Anyone who owns a Tesla [TSLA] will likely have spent hours waiting around at charging stations.
Elon Musk, founder of the company (pictured), may be looking to put an end to that with the introduction of drive-in restaurants, according to recently filed trademark paperwork.
Tesla’s share price didn’t jump on the trademark news. After all, executives at the company haven’t commented on the plans, so there’s currently no idea of timelines, locations or the revenue potential.
As of close on 7 June, Tesla’s share price has fallen 14.2% to $605.13. It has fallen 10% in the last month alone (through 7 June). Though Tesla’s share price is up 246.51% in the last 52 weeks, it’s currently trading around 33% below its all-time high of $900.40 reached on 25 January this year.
Tesla’s share price performance has lagged the broader EV market. The Global X Autonomous & Electric Vehicle ETF [DRIV] has risen just short of 19% so far this year. Meanwhile, the iShares Self-Driving EV and Tech ETF [IDRV] has risen 14.6% in the year to date (through 7 June).
Tesla’s share price has seen substantial volatility lately. Firstly, there have been Musk’s concerns about the environmental impact of Bitcoin [BTC]. Though the company didn’t sell any of the Bitcoin assets it has on its balance sheet, the price of the cryptocurrency plunged.
In a note to clients seen by Investing.com, Dan Ives, Wedbush analyst and long-time Tesla bull, described Musk’s move as a “shocker” and cautioned that it could lead to short-term volatility for the stock.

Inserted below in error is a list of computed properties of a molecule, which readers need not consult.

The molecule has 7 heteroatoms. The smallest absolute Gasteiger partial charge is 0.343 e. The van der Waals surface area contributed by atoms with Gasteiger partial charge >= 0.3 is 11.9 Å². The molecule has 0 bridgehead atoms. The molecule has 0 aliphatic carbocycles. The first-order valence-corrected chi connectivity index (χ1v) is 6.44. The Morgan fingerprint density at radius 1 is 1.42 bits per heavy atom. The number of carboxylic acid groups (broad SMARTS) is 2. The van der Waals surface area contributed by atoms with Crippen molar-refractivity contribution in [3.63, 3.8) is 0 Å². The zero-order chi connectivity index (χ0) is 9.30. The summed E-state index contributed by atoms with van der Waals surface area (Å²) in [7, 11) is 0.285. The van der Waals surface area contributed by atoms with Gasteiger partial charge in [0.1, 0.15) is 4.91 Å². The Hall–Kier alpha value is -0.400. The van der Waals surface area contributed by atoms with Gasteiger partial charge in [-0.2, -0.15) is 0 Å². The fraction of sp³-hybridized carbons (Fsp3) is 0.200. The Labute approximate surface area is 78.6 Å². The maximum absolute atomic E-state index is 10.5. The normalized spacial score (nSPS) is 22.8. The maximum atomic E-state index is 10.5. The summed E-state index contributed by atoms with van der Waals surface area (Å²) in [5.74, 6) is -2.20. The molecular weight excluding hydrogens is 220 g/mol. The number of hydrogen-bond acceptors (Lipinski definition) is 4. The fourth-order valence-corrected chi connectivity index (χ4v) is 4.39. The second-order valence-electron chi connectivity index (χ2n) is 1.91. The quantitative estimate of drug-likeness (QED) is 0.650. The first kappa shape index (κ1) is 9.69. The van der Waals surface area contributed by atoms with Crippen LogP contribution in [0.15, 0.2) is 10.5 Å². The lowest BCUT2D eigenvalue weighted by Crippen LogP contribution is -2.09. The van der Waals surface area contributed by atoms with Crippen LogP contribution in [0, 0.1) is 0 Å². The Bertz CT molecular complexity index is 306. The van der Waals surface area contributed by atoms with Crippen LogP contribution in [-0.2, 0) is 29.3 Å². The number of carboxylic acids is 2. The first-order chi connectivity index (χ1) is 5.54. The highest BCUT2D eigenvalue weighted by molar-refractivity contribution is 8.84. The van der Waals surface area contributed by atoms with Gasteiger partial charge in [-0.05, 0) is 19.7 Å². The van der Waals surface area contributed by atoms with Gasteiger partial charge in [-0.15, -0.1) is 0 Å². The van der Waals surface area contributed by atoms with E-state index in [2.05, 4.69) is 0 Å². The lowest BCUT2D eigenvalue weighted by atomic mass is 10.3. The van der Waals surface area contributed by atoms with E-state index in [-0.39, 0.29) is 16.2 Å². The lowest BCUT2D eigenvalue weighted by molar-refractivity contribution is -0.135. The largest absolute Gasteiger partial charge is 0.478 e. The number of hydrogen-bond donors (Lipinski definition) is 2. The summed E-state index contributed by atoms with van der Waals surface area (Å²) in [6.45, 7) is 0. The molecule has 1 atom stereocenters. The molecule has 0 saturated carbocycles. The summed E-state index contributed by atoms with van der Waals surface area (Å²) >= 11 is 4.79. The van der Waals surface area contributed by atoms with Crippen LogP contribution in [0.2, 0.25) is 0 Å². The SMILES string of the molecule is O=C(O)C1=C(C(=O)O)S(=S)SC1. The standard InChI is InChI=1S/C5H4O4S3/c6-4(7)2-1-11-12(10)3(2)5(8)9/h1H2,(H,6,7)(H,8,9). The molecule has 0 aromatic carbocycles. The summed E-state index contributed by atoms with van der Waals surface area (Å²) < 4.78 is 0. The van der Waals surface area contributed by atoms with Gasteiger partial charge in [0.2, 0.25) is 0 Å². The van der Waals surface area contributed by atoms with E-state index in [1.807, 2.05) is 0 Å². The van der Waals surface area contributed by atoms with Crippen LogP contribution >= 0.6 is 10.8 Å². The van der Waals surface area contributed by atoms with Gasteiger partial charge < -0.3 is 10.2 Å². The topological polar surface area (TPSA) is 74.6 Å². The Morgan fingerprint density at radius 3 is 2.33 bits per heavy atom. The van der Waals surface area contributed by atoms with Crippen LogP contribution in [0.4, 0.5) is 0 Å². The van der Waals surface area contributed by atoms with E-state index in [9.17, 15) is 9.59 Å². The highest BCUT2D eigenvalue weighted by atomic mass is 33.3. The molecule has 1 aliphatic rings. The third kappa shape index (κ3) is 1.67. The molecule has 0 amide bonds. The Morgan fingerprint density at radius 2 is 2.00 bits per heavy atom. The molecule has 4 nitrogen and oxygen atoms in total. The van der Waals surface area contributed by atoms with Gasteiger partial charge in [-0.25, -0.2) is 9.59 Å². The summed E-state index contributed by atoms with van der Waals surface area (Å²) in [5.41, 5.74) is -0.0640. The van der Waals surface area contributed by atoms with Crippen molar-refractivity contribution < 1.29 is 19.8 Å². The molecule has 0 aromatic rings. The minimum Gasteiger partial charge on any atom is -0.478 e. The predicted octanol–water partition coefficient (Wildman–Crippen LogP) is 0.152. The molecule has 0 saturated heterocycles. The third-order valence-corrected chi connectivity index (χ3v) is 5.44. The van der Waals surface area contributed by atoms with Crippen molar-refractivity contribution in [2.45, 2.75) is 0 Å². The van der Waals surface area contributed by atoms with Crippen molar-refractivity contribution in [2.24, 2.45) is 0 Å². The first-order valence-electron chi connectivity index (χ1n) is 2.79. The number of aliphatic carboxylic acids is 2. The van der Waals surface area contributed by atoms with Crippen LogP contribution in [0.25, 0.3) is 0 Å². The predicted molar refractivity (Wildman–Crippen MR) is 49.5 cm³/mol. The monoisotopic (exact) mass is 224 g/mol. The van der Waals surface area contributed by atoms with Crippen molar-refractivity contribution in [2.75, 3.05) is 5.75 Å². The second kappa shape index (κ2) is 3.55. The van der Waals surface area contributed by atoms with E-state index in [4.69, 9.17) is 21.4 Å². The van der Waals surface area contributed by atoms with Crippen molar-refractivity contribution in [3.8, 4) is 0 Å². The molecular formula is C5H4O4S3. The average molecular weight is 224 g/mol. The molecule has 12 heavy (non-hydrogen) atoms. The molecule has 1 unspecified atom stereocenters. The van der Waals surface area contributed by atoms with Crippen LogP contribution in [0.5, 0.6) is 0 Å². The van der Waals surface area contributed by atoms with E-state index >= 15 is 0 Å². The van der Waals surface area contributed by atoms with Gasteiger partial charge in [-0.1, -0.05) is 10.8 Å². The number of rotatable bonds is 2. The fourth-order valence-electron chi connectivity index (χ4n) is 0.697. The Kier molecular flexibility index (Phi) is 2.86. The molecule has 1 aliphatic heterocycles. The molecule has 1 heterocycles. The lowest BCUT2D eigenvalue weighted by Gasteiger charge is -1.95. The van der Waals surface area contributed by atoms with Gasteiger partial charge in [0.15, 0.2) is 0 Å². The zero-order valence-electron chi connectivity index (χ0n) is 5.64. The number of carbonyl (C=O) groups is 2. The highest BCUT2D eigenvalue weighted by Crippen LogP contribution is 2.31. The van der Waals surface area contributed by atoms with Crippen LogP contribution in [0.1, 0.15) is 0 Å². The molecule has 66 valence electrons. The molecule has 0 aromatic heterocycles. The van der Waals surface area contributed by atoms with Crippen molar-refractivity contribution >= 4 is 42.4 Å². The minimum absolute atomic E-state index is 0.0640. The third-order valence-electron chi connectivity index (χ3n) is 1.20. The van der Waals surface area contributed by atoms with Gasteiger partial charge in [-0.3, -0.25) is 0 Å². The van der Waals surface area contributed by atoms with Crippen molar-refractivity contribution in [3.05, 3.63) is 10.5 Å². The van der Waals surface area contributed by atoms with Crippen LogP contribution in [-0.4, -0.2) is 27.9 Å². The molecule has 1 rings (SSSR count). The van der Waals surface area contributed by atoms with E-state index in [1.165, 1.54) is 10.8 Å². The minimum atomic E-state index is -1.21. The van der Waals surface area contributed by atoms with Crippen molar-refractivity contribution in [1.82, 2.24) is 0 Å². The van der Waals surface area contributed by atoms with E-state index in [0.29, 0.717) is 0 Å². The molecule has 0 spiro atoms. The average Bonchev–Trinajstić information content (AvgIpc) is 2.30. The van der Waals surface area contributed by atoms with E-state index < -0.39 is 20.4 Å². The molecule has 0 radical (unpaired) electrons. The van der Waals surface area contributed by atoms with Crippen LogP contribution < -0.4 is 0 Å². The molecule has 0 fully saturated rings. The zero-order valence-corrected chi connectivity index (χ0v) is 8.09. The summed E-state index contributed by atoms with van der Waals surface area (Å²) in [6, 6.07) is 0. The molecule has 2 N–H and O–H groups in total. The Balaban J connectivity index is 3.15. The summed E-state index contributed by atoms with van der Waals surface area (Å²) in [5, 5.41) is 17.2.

“[T]he nature of Bitcoin mining hasn’t changed in the last three months” since Tesla first bought into the cryptocurrency, wrote Ives. “[B]acktracking on the crypto transaction three months later is a very surprising and confusing move to both Tesla and crypto investors.”
“[B]acktracking on the crypto transaction three months later is a very surprising and confusing move to both Tesla and crypto investors.” - Dan Ives, Wedbush
Secondly, Tesla has seen a drop in demand for its EVs in China. It announced that monthly net orders in China for May were 9,800, down from more than 18,000 a month earlier. Data from the China Passenger Car Association shows that sales in China totalled 11,671 in April, down from 35,478 in March.
China has become an increasingly key market for Tesla, accounting for more than a fifth of its revenue. Sales for the full year 2020 were $6.6bn, 21% of the company’s total revenue for 2020 of $31.5bn. In 2019, this figure was $2.98bn, or 12% of the $24.58bn total revenue for that year.
However, Tesla’s position in the country is precarious. The EV maker has faced scrutiny in recent weeks over quality and safety concerns, while it has been criticised for its customer service and PR handling of the crisis.
The current uncertainty around Tesla’s future growth in China is a good opportunity to ask whether the EV maker filing trademarks for drive-in restaurants in the US is a sign that it’s looking to diversify its business closer to home.
Tesla wouldn’t be the first automotive company to step into the world of food. Bentley, a subsidiary of Volkswagen [VOWG] had a short-lived restaurant in the UAE to celebrate the launch of its Continental GT series in the region. Earlier this year, Ford [F] commissioned a hot sauce to promote its Mustang Mach-E 1400; and Peugeot [STLA] sells kitchenware.
While other culinary crossovers tend to be more about brand promotion, Tesla’s restaurant concept plan seems to be about creating the best charging experience possible for its customers.
The wheels may have been in motion for a few years now. Back in 2017, then-Tesla CTO JB Straubel said at the global restaurant and tech conference FSTEC: “People are coming and spending 20-30 minutes at these stops… They want to eat, they want to have a cup of coffee [and] they want to use the bathroom.”